200,000 records

Posted by Graeme Lyons , Sunday 9 April 2023 18:49

A couple of days ago I got to 200,000 records in my database (my 200,000th record was a disappointing beetle, Tachyporus hypnorum). Pretty pleased with that, considering I started the database about 11 years ago. Yet I did start recording in about 1989, in fact I think I was recording for decades before I ever heard the term biological recording. It was just that it was all analogue, in notebooks. This winter, I started dealing what that backlog but now it is the field season, and I have entered some 1200 records this week alone. So what does 200,000 records look like? This...

I have records from 388 hectads, that's 10 km squares, around the UK. Not been back to Scotland since 2007, long over due a return visit. You can see the obvious Sussex cluster, which looks like this when you zoom in closer...

Come a bit closer still, to see the edge of Brighton & Ho- Woah! That's close enough, thank you.

And I have done quite a bit in Staffs where I grew up but it's nothing close to the Sussex level.

What are the top 20 species you record most frequently, I hear you say? Well, here they are!

But what about the species (of invertebrate) with conservation status that you record most frequently, I hear you also say?

Field Cricket and Fen Raft Spider are both from surveys that involved counts of singing males and nursery webs respectively, so they don't really belong on this list but I left them in for completeness. They are still very rare and restricted, unlike some of these other species. Episinus maculipes is so interesting, I only recorded it new to Sussex in 2016, it's now my 18th most frequently encountered invertebrate with status! And don't even get me started on Agyneta mollis, it shouldn't even be Nationally Scarce, I find it literally on every survey I do, yet it's my most frequently recorded spider with status now.

What I have also discovered recently is that I am now the most prolific recorder of wildlife in Sussex of all time, with both the most records and the most species of anyone, ever! Very pleased with that! Just shy of 135,000 records of my 200,000 are from Sussex.

Here are the groups and orders that I record the most of.

What about sites? What are the sites I have the most records for?

So that's a quarter of all my records from just 10 sites!

What about recording effort over time? Well this is really interesting, showing a sudden ramping up when I went fully freelance in 2020. Over half all the things I have ever recorded I have recorded in the last three years, that's upwards of 100,000 records!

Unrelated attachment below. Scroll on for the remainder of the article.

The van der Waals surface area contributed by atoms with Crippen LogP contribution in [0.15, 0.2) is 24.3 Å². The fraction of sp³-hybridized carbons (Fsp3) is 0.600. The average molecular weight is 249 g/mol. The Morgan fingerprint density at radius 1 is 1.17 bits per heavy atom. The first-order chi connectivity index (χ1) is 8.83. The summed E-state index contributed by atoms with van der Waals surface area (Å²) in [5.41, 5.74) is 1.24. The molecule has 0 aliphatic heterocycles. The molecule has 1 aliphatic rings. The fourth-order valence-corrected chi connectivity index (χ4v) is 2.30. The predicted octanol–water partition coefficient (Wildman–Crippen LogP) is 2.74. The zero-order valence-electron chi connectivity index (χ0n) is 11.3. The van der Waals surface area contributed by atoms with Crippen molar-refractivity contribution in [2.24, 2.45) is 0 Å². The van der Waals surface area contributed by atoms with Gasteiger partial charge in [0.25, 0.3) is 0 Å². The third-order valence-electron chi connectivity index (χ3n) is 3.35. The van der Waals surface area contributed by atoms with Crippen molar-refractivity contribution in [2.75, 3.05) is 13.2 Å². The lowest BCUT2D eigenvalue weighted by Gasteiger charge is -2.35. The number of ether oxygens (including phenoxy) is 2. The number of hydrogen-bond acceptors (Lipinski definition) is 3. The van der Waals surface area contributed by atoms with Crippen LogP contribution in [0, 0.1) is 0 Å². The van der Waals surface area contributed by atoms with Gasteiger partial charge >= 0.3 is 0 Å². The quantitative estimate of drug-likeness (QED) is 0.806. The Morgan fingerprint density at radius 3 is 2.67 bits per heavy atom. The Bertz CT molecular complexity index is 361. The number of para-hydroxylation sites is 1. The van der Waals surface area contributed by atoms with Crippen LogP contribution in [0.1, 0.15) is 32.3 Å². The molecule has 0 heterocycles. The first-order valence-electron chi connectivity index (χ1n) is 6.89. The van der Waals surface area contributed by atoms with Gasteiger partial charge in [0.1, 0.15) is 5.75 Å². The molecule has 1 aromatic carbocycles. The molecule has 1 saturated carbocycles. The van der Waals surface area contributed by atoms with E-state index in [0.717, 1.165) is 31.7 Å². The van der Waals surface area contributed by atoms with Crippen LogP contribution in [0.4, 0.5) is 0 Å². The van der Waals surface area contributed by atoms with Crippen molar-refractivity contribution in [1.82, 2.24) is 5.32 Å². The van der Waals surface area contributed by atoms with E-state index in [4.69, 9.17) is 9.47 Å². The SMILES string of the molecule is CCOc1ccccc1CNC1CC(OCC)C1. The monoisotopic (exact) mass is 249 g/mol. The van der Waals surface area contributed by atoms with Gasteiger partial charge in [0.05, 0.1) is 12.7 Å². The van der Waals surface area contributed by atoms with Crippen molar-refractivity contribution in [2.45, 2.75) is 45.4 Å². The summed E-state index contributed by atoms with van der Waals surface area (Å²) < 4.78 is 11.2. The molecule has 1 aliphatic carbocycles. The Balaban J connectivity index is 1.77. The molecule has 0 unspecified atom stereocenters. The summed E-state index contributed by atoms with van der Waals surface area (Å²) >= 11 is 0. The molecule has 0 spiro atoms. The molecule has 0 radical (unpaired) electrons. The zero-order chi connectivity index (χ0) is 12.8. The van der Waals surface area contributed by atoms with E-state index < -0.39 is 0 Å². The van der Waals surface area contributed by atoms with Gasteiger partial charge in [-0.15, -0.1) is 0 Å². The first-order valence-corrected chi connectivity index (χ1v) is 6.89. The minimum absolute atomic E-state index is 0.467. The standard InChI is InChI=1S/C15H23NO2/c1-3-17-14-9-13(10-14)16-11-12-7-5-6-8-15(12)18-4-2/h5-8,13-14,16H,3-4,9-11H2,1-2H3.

But what's the point in all of this? Well all my data is shared with the Sussex Biodiversity Record Centre, which means it can be used by recording schemes, to help stop developments, produce atlases and much more.

Who do I record with? Well, me mostly. Of the 200,000 records, 141,477 records were made all by myself. But that does leave about a quarter of all my records that are collaborative in nature. So here are the people I have made the most records with. Sorry if I have missed anyone here.

My most recorded hectad is TQ30, Brighton basically, with 13,321 records, followed by TQ01 with 10,616 records. This is reported to be the most biodiverse 10 km square in the UK, it's home to Amberley, Pulborough, Waltham Brooks, Parham and more. My 3rd most well-recorded square is TQ12 with 9821 records. The majority of Knepp sits in this square.

If you have an interest in wildlife recording then using iRecord is likely to be suitable for most people but if you need something a little more involved and comprehensive, then managing your own personal database like this is a really rewarding thing to do. I would recommend Recorder 6, but when it doesn't work, it's quite stressful. That said, when you get up to speed it's a great joy to curate such a big dataset and it's really fun to see where you have been over the years. So get recording! I have already added a 1000 records since I got to 200,000. 201,265 and counting...

1 Response to "200,000 records"

Stewart Says:

Great post Graeme...well done!

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